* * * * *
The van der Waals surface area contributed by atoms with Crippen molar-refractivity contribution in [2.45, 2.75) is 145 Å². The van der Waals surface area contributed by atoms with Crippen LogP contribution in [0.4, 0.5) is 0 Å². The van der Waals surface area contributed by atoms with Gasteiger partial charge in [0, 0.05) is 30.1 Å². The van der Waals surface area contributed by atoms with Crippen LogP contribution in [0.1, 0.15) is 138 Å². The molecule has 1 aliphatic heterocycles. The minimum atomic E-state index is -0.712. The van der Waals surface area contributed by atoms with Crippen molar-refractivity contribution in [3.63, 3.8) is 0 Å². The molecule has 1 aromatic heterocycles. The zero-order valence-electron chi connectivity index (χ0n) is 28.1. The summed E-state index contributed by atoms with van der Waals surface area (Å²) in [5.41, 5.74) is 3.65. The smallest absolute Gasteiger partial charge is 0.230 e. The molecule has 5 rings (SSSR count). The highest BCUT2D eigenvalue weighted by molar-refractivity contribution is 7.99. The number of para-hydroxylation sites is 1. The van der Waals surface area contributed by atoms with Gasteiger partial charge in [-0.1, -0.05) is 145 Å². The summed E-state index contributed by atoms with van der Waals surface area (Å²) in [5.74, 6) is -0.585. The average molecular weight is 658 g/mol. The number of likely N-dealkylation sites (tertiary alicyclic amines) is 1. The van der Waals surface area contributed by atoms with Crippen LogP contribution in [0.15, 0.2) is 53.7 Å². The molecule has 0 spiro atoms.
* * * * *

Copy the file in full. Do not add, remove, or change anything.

The van der Waals surface area contributed by atoms with Crippen molar-refractivity contribution in [2.45, 2.75) is 145 Å². The van der Waals surface area contributed by atoms with Crippen LogP contribution in [0.4, 0.5) is 0 Å². The van der Waals surface area contributed by atoms with Gasteiger partial charge in [0, 0.05) is 30.1 Å². The van der Waals surface area contributed by atoms with Crippen LogP contribution in [0.1, 0.15) is 138 Å². The molecule has 1 aliphatic heterocycles. The minimum atomic E-state index is -0.712. The van der Waals surface area contributed by atoms with Crippen molar-refractivity contribution in [3.63, 3.8) is 0 Å². The molecule has 1 aromatic heterocycles. The zero-order valence-electron chi connectivity index (χ0n) is 28.1. The summed E-state index contributed by atoms with van der Waals surface area (Å²) in [5.41, 5.74) is 3.65. The smallest absolute Gasteiger partial charge is 0.230 e. The molecule has 5 rings (SSSR count). The highest BCUT2D eigenvalue weighted by molar-refractivity contribution is 7.99. The number of para-hydroxylation sites is 1. The van der Waals surface area contributed by atoms with Gasteiger partial charge in [-0.1, -0.05) is 145 Å². The summed E-state index contributed by atoms with van der Waals surface area (Å²) in [5.74, 6) is -0.585. The average molecular weight is 658 g/mol. The number of likely N-dealkylation sites (tertiary alicyclic amines) is 1. The van der Waals surface area contributed by atoms with Crippen LogP contribution in [0.15, 0.2) is 53.7 Å². The molecule has 0 spiro atoms.